And then, as she explained her reasoning, I felt a wave of disappointment. I was absolutely unprepared to feel this way, because I didn’t realize how much I had written this narrative. It was supposed to go my way, the way I’d planned and prepared for. I was supposed to walk in with a problem and walk out with a fix.
It felt like when you take your fussy, sleepless kid to the doctor and they tell you, “Great news! No ear infection!”
On one hand you’re thankful for a healthy kid and that you don’t have to do a round of antibiotics. But on the other hand you kind of wanted a solution, a magic pill (or in this case, pink medicine) that could just solve your problem.
Anna is a little behind, but not enough that it warrants therapy. Just enough that we need to work on a few things at home, and to give her time.
The therapist said that Anna has a lot of deletions (dropping consonants), but that they’re within the normal range for her age. And some of the things she’s doing — like putting five words together to make a sentence — are actually advanced for her age.
The therapist actually thinks Anna is trying to talk too fast. I’m not sure whether to blame my Franklin County accent or that I listen to podcasts at 1.5 speed.
The whole speech therapy rigamarole doesn’t feel like a waste to me, even though we ended up exactly where we started. I have been concerned about Anna’s speech, so it’s nice to have an expert weigh in and give me some really useful tips and information.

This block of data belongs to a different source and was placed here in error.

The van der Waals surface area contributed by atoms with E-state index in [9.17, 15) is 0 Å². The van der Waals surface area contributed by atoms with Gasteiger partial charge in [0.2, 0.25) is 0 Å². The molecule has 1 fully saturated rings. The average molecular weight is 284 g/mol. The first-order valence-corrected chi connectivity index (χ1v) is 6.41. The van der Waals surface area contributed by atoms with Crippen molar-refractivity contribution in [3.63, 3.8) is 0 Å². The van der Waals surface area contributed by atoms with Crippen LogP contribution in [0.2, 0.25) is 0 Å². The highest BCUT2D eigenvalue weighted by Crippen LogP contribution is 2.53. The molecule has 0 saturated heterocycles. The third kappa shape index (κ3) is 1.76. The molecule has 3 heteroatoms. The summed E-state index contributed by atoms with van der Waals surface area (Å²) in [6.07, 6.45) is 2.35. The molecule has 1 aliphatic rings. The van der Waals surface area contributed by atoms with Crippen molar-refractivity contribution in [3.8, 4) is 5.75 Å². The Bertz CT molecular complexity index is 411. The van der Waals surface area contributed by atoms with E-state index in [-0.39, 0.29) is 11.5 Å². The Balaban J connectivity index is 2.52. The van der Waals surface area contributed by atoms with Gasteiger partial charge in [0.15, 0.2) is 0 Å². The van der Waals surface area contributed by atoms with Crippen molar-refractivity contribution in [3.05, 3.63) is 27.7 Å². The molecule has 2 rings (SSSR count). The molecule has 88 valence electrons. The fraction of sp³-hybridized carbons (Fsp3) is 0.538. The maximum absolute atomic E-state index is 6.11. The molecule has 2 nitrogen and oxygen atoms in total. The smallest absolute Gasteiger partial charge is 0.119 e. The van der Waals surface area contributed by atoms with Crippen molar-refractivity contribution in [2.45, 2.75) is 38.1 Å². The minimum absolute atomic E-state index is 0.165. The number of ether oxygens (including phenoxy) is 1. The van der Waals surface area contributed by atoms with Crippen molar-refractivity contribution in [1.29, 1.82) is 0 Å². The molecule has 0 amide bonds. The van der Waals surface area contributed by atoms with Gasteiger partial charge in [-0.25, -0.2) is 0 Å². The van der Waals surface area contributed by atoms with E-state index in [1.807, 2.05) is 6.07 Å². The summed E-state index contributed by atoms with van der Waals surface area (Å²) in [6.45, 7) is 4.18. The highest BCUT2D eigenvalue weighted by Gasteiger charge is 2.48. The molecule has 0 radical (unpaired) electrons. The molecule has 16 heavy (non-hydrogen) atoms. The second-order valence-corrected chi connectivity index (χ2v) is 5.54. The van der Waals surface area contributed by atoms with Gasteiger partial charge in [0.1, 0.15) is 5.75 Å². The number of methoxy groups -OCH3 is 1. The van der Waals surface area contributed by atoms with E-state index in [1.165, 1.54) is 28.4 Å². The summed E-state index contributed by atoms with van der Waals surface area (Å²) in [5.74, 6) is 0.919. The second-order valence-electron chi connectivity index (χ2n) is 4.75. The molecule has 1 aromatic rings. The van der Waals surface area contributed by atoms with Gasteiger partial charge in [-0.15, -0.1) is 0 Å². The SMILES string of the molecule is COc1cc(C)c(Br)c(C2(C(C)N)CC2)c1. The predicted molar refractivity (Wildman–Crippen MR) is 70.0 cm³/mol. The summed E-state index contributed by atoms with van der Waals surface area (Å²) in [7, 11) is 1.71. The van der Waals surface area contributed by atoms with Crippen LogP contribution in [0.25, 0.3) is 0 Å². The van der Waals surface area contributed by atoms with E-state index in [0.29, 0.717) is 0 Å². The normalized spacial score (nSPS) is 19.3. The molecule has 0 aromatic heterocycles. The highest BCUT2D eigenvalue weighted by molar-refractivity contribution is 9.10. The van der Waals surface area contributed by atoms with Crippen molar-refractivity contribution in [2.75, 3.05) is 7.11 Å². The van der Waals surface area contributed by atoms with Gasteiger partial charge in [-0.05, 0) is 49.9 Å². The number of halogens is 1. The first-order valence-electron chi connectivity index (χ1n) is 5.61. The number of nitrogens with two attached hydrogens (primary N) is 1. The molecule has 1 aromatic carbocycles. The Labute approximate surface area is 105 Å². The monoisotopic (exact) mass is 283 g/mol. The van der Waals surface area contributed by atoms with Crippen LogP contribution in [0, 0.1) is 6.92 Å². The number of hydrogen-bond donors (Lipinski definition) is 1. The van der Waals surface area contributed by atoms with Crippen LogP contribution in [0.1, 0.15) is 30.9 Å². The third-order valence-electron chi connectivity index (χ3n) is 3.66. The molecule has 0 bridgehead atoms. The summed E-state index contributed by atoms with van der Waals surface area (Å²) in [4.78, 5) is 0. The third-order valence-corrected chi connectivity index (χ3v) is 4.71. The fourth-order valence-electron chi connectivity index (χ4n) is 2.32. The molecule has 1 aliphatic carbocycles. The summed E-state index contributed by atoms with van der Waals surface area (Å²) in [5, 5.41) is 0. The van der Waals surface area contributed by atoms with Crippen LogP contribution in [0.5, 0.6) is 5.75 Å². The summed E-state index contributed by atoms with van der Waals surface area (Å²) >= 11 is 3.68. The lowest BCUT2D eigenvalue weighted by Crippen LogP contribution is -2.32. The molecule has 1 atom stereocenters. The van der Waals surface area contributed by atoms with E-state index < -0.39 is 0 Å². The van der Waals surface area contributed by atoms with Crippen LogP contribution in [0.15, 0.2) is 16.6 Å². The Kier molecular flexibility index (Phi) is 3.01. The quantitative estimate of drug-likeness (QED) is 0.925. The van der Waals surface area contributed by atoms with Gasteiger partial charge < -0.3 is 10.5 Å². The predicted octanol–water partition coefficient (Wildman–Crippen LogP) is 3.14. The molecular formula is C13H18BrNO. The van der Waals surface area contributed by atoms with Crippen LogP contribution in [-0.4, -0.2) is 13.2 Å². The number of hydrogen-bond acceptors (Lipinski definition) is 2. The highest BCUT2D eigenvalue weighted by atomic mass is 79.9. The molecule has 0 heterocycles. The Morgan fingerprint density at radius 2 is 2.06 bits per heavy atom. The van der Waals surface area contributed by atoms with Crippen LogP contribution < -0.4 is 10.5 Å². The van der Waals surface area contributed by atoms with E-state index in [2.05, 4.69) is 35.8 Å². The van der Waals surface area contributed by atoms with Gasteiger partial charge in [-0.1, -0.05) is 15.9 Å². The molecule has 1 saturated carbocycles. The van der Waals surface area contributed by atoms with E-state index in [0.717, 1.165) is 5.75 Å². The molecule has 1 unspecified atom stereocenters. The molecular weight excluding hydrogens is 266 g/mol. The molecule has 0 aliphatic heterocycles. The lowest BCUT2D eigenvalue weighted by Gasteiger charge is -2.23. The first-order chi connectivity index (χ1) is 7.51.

On the other side of it, it feels like Anna, with her limited vocabulary, is telling me that I haven’t figured out nearly as much as I thought. Sure, I’ve changed and grown a lot as a mother, but I don’t know if I’ll ever get to a place where worry isn’t just below the surface when it comes to my kids’ well-being.
I have blogged about about my struggle to trust God with my kids so many times, and I’ll continue to write about it because I don’t think there is a simple fix. I think it will be a theme in my experience as a mother. It is a wild ride, this holding, growing, letting go.
Whether it’s my first kid or my 12th, I think I’ll always butt my head against the desire to control outcomes and manage situations. But whenever my lack of control is exposed, it’s a gift. Because the One who is sovereign is good. He is loving, caring, He has a plan, and He can be trusted.
Plus, He can understand every single word Anna is saying. (She’s saying she wants me to get over myself, and that she doesn’t have Fourth Baby Syndrome. Because, don’t you know? She’s not a baby, MOM!)